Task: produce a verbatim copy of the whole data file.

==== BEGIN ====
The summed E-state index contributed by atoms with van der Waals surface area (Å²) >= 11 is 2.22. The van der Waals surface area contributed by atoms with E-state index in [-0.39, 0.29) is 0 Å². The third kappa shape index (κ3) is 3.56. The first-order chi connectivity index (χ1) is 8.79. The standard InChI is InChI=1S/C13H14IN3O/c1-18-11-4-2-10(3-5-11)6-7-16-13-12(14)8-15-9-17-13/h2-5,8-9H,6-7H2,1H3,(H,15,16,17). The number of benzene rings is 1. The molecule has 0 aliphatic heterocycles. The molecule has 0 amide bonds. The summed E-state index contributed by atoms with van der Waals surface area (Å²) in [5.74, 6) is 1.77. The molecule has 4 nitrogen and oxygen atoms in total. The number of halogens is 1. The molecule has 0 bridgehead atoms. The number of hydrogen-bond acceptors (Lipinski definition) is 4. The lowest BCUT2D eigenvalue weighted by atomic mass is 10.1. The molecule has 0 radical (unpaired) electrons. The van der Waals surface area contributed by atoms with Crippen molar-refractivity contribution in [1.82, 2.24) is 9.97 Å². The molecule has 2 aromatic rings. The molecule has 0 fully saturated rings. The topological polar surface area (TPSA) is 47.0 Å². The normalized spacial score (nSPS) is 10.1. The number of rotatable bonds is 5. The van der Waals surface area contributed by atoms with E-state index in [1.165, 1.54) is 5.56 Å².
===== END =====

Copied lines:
The summed E-state index contributed by atoms with van der Waals surface area (Å²) >= 11 is 2.22. The van der Waals surface area contributed by atoms with E-state index in [-0.39, 0.29) is 0 Å². The third kappa shape index (κ3) is 3.56. The first-order chi connectivity index (χ1) is 8.79. The standard InChI is InChI=1S/C13H14IN3O/c1-18-11-4-2-10(3-5-11)6-7-16-13-12(14)8-15-9-17-13/h2-5,8-9H,6-7H2,1H3,(H,15,16,17). The number of benzene rings is 1. The molecule has 0 aliphatic heterocycles. The molecule has 0 amide bonds. The summed E-state index contributed by atoms with van der Waals surface area (Å²) in [5.74, 6) is 1.77. The molecule has 4 nitrogen and oxygen atoms in total. The number of halogens is 1. The molecule has 0 bridgehead atoms. The number of hydrogen-bond acceptors (Lipinski definition) is 4. The lowest BCUT2D eigenvalue weighted by atomic mass is 10.1. The molecule has 0 radical (unpaired) electrons. The van der Waals surface area contributed by atoms with Crippen molar-refractivity contribution in [1.82, 2.24) is 9.97 Å². The molecule has 2 aromatic rings. The molecule has 0 fully saturated rings. The topological polar surface area (TPSA) is 47.0 Å². The normalized spacial score (nSPS) is 10.1. The number of rotatable bonds is 5. The van der Waals surface area contributed by atoms with E-state index in [1.165, 1.54) is 5.56 Å².